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image_180920_2The sad part is all the pieces seem to be there for a fun superhero romp in the old west but it just never comes together.  Individual scenes are even engaging but they themselves never get stitched together making fine Old West tapestry.  It’s like the fact that Dan Reid, the brother to the Lone Ranger’s John Reid played by James Badge Dale, is betrayed by someone close to him and it leads to the death of the Rangers by Butch Cavendish and his gang.  This character is also broken over this betrayal, but we never are really told why he did the betraying and just have to assume it was for money which seems to be the only reason anyone does anything fictional or otherwise.  I want to see a wounded Lone Ranger, not just physically but spiritually as well,with his adherence to the law having failed him, his brother, and his brother’s family along with the other Ranger’s that were murdered and their families as well.  I want to see a Tonto who is lost after seeing his people either perish or be pushed aside in the face of “progress” and who finds a place in the world next to this white man in a mask of all people as they help each other extract vengeance that not only their characters need but all who share in their experiences do as well.  The comedy should come as a result of the seriousness that is faced not as set-up to a bit.  What starts with Johnny Depp stretches out to everyone else — all good casting but no meat to sink their teeth into.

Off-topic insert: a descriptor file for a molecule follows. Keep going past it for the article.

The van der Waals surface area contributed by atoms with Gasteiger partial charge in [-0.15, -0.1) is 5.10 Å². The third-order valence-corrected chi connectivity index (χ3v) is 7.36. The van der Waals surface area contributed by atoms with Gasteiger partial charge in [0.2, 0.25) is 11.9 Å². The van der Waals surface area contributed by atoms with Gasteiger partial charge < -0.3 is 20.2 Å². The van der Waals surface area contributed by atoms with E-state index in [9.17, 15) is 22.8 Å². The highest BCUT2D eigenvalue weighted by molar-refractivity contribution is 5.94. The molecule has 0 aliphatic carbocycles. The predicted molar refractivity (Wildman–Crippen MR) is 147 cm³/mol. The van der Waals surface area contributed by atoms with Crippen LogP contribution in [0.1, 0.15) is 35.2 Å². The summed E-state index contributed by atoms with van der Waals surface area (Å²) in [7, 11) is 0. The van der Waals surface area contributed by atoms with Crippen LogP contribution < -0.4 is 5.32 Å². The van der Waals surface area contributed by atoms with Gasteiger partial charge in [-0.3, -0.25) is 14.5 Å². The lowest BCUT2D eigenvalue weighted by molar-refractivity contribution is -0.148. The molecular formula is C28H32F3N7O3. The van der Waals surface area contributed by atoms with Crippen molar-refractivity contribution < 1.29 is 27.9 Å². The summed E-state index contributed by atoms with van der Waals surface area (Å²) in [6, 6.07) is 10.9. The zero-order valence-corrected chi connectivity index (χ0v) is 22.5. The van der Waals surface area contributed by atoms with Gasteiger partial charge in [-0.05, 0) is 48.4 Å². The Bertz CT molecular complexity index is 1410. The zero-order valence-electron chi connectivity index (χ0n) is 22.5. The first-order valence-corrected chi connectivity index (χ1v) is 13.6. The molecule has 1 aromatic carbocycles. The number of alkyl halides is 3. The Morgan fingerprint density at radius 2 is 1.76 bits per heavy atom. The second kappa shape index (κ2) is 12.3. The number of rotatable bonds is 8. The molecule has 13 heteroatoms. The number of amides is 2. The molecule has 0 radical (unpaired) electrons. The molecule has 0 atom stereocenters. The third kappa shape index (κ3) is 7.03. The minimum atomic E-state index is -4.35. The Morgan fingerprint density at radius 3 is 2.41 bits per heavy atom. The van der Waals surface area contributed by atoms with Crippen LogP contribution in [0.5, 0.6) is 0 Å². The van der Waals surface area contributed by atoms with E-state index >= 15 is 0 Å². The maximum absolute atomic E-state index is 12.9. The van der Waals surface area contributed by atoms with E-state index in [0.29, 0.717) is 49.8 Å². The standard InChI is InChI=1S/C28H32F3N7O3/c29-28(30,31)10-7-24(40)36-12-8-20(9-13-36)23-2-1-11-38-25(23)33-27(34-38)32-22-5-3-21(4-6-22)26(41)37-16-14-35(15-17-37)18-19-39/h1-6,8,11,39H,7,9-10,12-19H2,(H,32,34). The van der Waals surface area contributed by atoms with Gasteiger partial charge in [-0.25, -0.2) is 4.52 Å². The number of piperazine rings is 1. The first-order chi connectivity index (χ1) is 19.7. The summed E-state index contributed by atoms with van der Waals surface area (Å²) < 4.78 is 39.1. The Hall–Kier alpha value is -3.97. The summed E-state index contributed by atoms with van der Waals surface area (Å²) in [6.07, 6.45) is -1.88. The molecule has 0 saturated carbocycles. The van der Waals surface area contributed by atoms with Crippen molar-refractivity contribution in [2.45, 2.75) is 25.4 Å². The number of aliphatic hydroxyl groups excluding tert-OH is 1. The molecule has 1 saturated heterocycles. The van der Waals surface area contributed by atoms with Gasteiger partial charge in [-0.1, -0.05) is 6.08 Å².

lone1As far as the look of the film, director Gore Verbinski made sure it looked marvelous.  It was a beautiful, and dark, landscape just waiting to be discovered.  From barren plains, to desolate river canyons, to the edges of new civilizations and all with a crisp train ride through it all.  Once again everything was there but nothing lasting.  No residual piece of beauty, a scene, or a line that buries itself within the viewer and makes you rethink it hours, or days, later with a small crack of a child’s smile of happiness across your face – except for maybe the final scenes with Gioachino Rossini’s William Tell Overture, THE LONE RANGER’S theme, dragging you through the final steps of this adventure but even this could have used some tweaking, although big points to having shown some guts and using it to begin with.  Once again referring back to many films of late that just need to show some teeth, go out there and be a great film, a work of art, and not just a two-hour long trailer or advertisement.  THE LONE RANGER deserves better – the Western deserves better – and so to does the movie goer.

James “Ghost” Vecchia

 

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